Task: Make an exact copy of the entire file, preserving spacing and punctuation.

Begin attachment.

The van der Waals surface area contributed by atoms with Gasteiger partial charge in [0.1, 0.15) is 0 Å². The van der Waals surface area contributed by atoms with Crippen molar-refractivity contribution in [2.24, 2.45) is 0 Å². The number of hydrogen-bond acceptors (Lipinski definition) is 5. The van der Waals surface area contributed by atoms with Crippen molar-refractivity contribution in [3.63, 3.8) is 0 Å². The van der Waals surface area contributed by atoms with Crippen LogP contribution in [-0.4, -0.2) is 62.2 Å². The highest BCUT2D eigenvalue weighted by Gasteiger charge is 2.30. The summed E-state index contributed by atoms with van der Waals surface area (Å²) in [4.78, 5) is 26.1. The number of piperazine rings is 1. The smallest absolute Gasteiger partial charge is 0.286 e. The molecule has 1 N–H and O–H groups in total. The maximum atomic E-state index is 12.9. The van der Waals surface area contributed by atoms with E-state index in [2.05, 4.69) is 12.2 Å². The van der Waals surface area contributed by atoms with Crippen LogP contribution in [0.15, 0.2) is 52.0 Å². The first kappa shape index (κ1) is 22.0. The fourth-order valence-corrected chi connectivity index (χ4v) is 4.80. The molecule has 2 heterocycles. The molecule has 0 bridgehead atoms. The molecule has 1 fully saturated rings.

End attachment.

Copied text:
The van der Waals surface area contributed by atoms with Gasteiger partial charge in [0.1, 0.15) is 0 Å². The van der Waals surface area contributed by atoms with Crippen molar-refractivity contribution in [2.24, 2.45) is 0 Å². The number of hydrogen-bond acceptors (Lipinski definition) is 5. The van der Waals surface area contributed by atoms with Crippen molar-refractivity contribution in [3.63, 3.8) is 0 Å². The van der Waals surface area contributed by atoms with Crippen LogP contribution in [-0.4, -0.2) is 62.2 Å². The highest BCUT2D eigenvalue weighted by Gasteiger charge is 2.30. The summed E-state index contributed by atoms with van der Waals surface area (Å²) in [4.78, 5) is 26.1. The number of piperazine rings is 1. The smallest absolute Gasteiger partial charge is 0.286 e. The molecule has 1 N–H and O–H groups in total. The maximum atomic E-state index is 12.9. The van der Waals surface area contributed by atoms with E-state index in [2.05, 4.69) is 12.2 Å². The van der Waals surface area contributed by atoms with Crippen LogP contribution in [0.15, 0.2) is 52.0 Å². The first kappa shape index (κ1) is 22.0. The fourth-order valence-corrected chi connectivity index (χ4v) is 4.80. The molecule has 2 heterocycles. The molecule has 0 bridgehead atoms. The molecule has 1 fully saturated rings.